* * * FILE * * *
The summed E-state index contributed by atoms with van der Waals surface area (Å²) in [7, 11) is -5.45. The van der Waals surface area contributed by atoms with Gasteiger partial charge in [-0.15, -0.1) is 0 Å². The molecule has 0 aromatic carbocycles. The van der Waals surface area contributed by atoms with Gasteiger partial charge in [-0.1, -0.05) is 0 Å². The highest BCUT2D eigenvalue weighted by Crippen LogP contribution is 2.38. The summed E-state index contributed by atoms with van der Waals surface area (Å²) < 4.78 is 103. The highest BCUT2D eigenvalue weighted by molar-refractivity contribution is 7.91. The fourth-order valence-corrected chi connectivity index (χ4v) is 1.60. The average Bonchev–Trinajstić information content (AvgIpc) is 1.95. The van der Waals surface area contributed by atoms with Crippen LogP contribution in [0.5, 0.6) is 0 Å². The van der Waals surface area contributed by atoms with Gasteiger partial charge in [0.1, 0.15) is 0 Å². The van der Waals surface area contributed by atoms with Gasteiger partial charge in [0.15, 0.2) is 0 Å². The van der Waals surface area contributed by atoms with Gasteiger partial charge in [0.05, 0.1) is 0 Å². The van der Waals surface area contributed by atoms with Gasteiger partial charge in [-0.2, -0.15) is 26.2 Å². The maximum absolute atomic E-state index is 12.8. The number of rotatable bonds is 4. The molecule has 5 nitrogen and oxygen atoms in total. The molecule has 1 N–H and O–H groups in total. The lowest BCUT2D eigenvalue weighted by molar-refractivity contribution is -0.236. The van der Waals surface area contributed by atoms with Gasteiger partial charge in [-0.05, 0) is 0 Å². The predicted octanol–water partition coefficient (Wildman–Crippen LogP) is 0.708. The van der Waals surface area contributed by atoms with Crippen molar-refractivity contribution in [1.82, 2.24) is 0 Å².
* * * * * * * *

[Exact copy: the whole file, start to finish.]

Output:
The summed E-state index contributed by atoms with van der Waals surface area (Å²) in [7, 11) is -5.45. The van der Waals surface area contributed by atoms with Gasteiger partial charge in [-0.15, -0.1) is 0 Å². The molecule has 0 aromatic carbocycles. The van der Waals surface area contributed by atoms with Gasteiger partial charge in [-0.1, -0.05) is 0 Å². The highest BCUT2D eigenvalue weighted by Crippen LogP contribution is 2.38. The summed E-state index contributed by atoms with van der Waals surface area (Å²) < 4.78 is 103. The highest BCUT2D eigenvalue weighted by molar-refractivity contribution is 7.91. The fourth-order valence-corrected chi connectivity index (χ4v) is 1.60. The average Bonchev–Trinajstić information content (AvgIpc) is 1.95. The van der Waals surface area contributed by atoms with Crippen LogP contribution in [0.5, 0.6) is 0 Å². The van der Waals surface area contributed by atoms with Gasteiger partial charge in [0.1, 0.15) is 0 Å². The van der Waals surface area contributed by atoms with Gasteiger partial charge in [0.15, 0.2) is 0 Å². The van der Waals surface area contributed by atoms with Gasteiger partial charge in [0.05, 0.1) is 0 Å². The van der Waals surface area contributed by atoms with Gasteiger partial charge in [-0.2, -0.15) is 26.2 Å². The maximum absolute atomic E-state index is 12.8. The number of rotatable bonds is 4. The molecule has 5 nitrogen and oxygen atoms in total. The molecule has 1 N–H and O–H groups in total. The lowest BCUT2D eigenvalue weighted by molar-refractivity contribution is -0.236. The van der Waals surface area contributed by atoms with Gasteiger partial charge in [-0.05, 0) is 0 Å². The predicted octanol–water partition coefficient (Wildman–Crippen LogP) is 0.708. The van der Waals surface area contributed by atoms with Crippen molar-refractivity contribution in [1.82, 2.24) is 0 Å².